Tuesday, May 22, 2012

I am Loki, Part III: Sisyphean Ambition

Beware, I’m about to mix a classic science fiction franchise with a super hero franchise. But trust me when I say this case of mixed metaphors works. So bear with me and join me into Part Three of “I am Loki”. Click the appropriate link for Part 1 and Part 2

In Star Wars Episode 1, a movie most people would rather not talk about, Yoda makes a statement when he senses fear in young Anakin Skywalker. He says, “Fear is the path to the dark side. Fear leads to anger. Anger leads to hate. Hate leads to suffering.” And apparently suffering leads to the dark side….or hate leads to the dark side and the dark side causes suffering? Either way, Yoda is saying that it’s fear that is the impetus that leads people to evil. 

I’m generally hesitant to disagree with a Jedi Master, especially Master Yoda who has been practicing the arts of the Jedi longer than the country I live in has been around, but on this matter I must disagree. It’s not that I don’t think fear can lead to the dark side. It can. I just think that it’s not THE path to the dark side. I think there are much more common ways there. And I think Loki displays the most common path to the Dark Side: Sisyphean Ambition. 

What is Sisyphean Ambition you ask? Well that’s a good question considering I made the term up after trying to poll my friends for a word with a specific meaning, and it turns out such a word doesn’t exist. So what am I trying to say? What I am trying to describe is the ambition to earn something you can’t possibly earn. Like Sisyphus rolling that rock up the hill every day only to have it fall back to the bottom before he can reach the top. 

The terrible thing about Sisyphean Ambition is that it doesn’t always seem like it should be Sisyphean, which is what leads the person to pursue it. To use our current example, Loki’s Sisyphean Ambition is to be loved equal/the same as Thor. This pursuit is not particularly ignoble, in fact it’s rather a sympathetic one—one many of us have probably felt at different points in our life. He wants it so badly, and he does everything in his power to try to earn it. The problem is that it’s impossible to love two people the exact same way. And it’s impossible to earn love.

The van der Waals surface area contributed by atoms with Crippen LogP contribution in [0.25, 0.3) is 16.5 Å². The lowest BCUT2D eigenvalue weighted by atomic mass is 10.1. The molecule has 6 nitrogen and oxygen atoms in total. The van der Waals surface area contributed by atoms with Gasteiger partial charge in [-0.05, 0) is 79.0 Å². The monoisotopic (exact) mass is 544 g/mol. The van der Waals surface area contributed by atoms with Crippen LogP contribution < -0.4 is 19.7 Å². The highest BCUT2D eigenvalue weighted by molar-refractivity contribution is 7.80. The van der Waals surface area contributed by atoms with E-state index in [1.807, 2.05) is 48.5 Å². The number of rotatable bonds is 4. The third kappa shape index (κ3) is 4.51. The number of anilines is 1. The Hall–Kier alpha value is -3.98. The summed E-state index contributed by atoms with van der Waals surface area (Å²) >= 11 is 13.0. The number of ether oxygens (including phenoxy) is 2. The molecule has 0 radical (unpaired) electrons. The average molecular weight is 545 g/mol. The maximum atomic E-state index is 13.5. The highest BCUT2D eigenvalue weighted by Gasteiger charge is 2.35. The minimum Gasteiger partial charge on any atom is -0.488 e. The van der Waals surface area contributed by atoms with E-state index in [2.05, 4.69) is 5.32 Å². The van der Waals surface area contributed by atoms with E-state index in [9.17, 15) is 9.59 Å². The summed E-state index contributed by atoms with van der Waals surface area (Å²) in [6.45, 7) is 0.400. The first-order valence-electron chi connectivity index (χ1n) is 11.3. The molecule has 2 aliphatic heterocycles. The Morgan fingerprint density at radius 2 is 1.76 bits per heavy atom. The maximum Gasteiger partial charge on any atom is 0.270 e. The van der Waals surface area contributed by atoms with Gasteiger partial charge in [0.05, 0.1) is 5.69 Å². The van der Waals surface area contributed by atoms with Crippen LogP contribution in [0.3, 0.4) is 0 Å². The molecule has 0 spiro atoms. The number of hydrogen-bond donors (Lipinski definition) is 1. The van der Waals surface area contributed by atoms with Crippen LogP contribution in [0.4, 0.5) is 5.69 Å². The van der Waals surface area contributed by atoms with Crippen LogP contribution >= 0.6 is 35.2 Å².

Unrequited love is often a Sisyphean ambition. You love that person so much, but no matter what you do they do not love you back. You try to earn their love but you can’t. And often that unrequited love can lead to you hating that person if you’re not careful. 

How? Well, I would argue that Sisyphean Ambition leads to resentment. Resentment leads to hate. And in the true words of Master Yoda, hate does lead to suffering. 

Some things we can’t earn or make happen, no matter how much we try, and that ambition, that intense desire to make the Sisyphean possible often leads to resentment. We resent the people who have what we want. We resent the forces that thwart us, whether they be science or God. We resent that no matter how hard we try we can never, ever earn what we want. 

And that’s a thought humans just can’t stomach. We want everything to be earnable, whether it’s the American Dream or Salvation. But Salvation can’t be earned, and for some us, that’s a completely baffling and infuriating thought. If I try hard enough, if I set my mind to it, if I do everything in my power I can, I should be able to earn whatever I want. 

But you can’t. Loki can’t. I can’t. 

Not everything is earnable. 

Loki wanted to be loved equal. Anakin wanted to find a way to stop death. Many super-villains want to be God. But these desires are impossible and impossible to earn no matter how much we try. 

And because we can’t have it, we resent. 

And slowly our resentment turns to hatred. 

And hatred always leads to suffering. 

Welcome to the Dark Side.

Click here for the Parable of the Prodigal Son (which you should read before Part IV), and click here for Part IV:  The Prodigal's Brother and Me.

No comments:

Post a Comment